Liked by 1 person

      • Sometimes, one’s homeowner’s insurance will only pay if whatever failed was done by a licensed, bonded professional. They’ve been burned too many times by slopped-together cheapo homeowner fixes that went wrong. Our house flooded a couple of years ago because a line came apart from a reverse osmosis filtration unit under the kitchen sink.

        I did the installation, and the insurance still paid for the repair…after they did all the investigation and found that I really had installed the unit THREE YEARS BEFORE. The hose fitting blew off because it was faulty, not because it was installed incorrectly.

        Whew! We were sweating bullets while we waited for the determination. The fix-it bill came to A LOT OF MONEY. We paid our deductible gladly. And it still took two months to get things back to normal even with the insurance company cooperating completely and making sure that EVERYTHING was completed satisfactorily..

        But it’s still worthwhile to have a nice chat with one’s insurance rep about such things, and by that, I mean well before there’s ever a question. I’d never given it a thought until we discovered that we might have to pay for it all out of our pocket even though we were well insured with a reputable company. Food for thought here to all who tend to do their own repairs. Just sayin’…


        • That’s an eye-opening story! I’ve read the fine print in our insurance policy and it doesn’t mention anything like that, but I know insurance companies are adept at weaseling out of paying for claims. Even if it’s not specifically excluded in the contract, they’ll just reject the claim without cause and tell you to sue them if you don’t like it. (Yes, we’ve had a few bad experiences with big, supposedly reputable insurance companies.)

          For us, though, it would have to be a REALLY major loss before we’d even consider making a claim. Our premiums skyrocket after even the smallest claim, to the point where you’re not really getting an insurance payout at all; you’re just amortizing the cost of the repair over the next five years. We had a catastrophic leak in our upstairs bathroom that went down two floors into the finished basement, and it never even occurred to me to claim it on insurance – I just ripped out the soggy drywall and redid everything. Sometimes I’m a bit of a slow learner… 😉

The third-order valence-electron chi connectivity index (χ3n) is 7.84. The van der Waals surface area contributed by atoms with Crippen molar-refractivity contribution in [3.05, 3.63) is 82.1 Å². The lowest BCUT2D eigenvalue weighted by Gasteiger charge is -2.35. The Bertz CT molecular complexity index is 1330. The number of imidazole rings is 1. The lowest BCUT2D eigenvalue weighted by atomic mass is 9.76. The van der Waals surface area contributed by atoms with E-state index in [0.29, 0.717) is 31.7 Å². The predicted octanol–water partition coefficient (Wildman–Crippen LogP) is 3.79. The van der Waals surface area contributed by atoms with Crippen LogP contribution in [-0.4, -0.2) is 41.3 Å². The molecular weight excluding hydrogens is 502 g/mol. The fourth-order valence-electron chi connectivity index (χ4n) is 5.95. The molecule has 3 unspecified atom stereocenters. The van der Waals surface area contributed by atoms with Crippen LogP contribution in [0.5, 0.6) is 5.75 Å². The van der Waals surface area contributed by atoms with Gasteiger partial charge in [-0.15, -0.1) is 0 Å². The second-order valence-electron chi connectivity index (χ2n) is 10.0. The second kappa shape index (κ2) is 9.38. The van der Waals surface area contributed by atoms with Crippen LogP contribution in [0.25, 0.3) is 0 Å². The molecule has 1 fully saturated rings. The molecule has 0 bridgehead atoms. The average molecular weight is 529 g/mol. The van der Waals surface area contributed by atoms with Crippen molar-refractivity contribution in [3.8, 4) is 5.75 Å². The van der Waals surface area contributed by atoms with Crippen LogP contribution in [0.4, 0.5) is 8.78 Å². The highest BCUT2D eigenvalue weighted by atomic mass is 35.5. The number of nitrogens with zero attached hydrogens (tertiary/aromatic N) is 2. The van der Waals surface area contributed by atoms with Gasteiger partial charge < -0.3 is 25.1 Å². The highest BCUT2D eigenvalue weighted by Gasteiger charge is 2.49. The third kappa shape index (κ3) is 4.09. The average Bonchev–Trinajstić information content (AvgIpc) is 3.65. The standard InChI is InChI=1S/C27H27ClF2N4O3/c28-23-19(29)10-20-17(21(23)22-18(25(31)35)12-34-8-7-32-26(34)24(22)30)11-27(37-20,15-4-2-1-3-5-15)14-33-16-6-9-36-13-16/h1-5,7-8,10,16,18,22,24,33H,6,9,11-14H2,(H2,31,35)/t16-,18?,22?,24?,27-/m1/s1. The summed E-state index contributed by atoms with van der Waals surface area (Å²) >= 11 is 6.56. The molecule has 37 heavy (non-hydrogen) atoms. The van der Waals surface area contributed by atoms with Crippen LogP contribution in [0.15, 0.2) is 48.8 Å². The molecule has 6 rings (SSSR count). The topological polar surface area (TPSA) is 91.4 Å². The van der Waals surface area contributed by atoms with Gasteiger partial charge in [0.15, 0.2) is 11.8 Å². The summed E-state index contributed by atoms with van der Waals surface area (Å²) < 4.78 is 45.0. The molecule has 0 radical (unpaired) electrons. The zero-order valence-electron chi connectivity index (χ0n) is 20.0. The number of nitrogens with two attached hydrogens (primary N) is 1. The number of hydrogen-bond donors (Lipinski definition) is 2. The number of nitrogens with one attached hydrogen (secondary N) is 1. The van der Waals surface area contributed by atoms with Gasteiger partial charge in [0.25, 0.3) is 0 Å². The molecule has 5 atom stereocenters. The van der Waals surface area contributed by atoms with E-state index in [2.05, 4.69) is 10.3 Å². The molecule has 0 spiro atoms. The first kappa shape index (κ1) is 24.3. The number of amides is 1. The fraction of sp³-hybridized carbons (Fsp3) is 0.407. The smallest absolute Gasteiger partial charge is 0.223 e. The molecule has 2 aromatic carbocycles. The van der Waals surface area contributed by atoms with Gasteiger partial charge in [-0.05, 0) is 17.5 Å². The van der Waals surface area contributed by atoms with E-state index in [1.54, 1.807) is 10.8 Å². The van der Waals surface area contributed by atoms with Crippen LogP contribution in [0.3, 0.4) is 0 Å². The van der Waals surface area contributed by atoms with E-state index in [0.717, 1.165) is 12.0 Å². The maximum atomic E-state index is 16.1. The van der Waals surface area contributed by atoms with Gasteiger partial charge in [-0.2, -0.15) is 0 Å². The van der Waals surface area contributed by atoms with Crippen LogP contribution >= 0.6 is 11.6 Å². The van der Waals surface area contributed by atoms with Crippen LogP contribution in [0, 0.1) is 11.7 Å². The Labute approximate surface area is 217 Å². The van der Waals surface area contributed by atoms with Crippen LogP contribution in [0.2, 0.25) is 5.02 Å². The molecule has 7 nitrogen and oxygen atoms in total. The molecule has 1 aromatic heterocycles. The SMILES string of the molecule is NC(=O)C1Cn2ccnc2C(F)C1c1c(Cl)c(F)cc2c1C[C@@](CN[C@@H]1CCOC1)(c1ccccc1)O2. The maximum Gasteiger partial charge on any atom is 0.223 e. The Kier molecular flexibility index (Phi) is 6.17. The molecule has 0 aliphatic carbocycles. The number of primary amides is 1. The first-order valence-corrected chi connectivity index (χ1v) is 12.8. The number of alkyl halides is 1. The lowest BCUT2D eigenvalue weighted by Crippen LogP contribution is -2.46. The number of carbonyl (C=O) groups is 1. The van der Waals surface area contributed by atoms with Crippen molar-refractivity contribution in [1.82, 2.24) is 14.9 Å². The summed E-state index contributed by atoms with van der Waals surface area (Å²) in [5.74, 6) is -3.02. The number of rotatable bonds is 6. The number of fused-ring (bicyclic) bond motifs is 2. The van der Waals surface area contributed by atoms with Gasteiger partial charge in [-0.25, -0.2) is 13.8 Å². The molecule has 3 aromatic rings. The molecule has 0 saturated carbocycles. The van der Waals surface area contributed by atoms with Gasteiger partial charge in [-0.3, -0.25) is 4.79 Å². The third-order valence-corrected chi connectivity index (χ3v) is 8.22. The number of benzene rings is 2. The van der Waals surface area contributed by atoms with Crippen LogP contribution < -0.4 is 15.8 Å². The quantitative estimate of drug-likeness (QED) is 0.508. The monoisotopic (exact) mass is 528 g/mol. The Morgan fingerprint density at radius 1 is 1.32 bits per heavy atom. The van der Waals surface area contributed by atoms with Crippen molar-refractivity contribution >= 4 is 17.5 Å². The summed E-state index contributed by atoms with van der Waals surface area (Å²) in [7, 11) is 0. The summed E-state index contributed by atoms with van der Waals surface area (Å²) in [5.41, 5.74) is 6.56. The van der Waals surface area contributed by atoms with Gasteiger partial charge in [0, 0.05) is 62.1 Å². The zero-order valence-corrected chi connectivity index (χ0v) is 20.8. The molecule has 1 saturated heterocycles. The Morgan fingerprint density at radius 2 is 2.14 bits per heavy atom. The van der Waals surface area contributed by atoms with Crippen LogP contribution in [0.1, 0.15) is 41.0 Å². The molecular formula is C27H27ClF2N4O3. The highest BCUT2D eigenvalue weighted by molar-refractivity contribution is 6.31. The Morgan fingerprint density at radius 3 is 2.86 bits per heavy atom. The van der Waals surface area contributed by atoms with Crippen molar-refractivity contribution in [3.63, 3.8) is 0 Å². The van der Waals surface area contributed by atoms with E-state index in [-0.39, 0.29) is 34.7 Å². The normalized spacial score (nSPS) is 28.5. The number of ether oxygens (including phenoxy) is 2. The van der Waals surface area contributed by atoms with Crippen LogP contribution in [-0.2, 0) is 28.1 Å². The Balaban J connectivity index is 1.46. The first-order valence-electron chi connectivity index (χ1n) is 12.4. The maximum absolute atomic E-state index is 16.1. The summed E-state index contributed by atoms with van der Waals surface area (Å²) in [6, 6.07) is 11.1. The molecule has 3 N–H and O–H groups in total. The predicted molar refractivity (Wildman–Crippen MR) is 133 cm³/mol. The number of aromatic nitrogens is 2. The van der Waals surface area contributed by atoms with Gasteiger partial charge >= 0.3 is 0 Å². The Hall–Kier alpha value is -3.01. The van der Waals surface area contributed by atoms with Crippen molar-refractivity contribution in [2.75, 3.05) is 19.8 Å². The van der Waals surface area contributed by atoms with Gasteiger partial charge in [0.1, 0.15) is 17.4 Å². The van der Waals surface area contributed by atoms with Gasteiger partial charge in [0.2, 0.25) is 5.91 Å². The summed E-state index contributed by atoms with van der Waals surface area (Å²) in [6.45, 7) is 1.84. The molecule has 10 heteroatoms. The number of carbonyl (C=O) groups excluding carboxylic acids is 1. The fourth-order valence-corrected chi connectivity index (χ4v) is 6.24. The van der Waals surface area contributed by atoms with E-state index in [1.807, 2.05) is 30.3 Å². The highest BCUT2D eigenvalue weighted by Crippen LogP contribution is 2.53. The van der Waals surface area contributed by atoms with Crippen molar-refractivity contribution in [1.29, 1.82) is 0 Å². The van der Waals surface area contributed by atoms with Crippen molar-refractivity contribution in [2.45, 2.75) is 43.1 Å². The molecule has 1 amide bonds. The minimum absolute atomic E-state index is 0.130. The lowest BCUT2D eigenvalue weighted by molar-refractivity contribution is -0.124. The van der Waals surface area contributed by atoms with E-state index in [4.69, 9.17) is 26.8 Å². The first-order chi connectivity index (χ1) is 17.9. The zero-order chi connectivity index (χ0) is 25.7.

Liked by 1 person

          • For the usual, run-of-the-mill hassles like the leaking shower faucet that dampened the carpet in the closet on the other side of the wall, replacing worn-out-beyond-further-repair faucets elsewhere, and all that sort of thing, I just do it myself. Go to the home supply store, get the stuff, fix it, move on.

            But the broken RO water line had been running all day, and the water was threshold deep all over the house. My neighbors (the good ones, not the other ones) saw water running out from under our garage door and shut our water off at the meter. His wife, a realtor, caught me as I pulled in and told me that she’d already called in a favor and had one of the best fire-and-flood remediation crews in the business on the way for us. (Like I said, the *good* neighbors!)

            Long story short and $25,000+ later, our house is back to normal…and our homeowner’s premiums did not go up AT ALL. We’ve used the came company for decades with zero hassles. We’d had some ‘small’ claims along, like dealing with the occasional failed water heater, but I’ve actually done most of those myself without reporting a claim. I think we’ve turned in two of those over the years. Now, we let the home warranty take care of that. A $65 deductible gets us a new water heater whenever we need one. We’ve lived in our current house for almost nine years (a record for us!) and we’ve replaced the water heater twice due to the very hard water here. But then, so has pretty much everyone else within a hundred miles, so it’s a known issue in these parts.

            So I fix the little stuff and let the insurance and warranty pay a pro to deal with the big stuff.

            One upside to the house flood, though. I found out that my floor and foundation is sitting ABSOLUTELY AND PERFECTLY LEVEL from one end to the other. The water mark on the baseboard was exactly uniform all over the house. Hey, it’s something positive, right? 🙂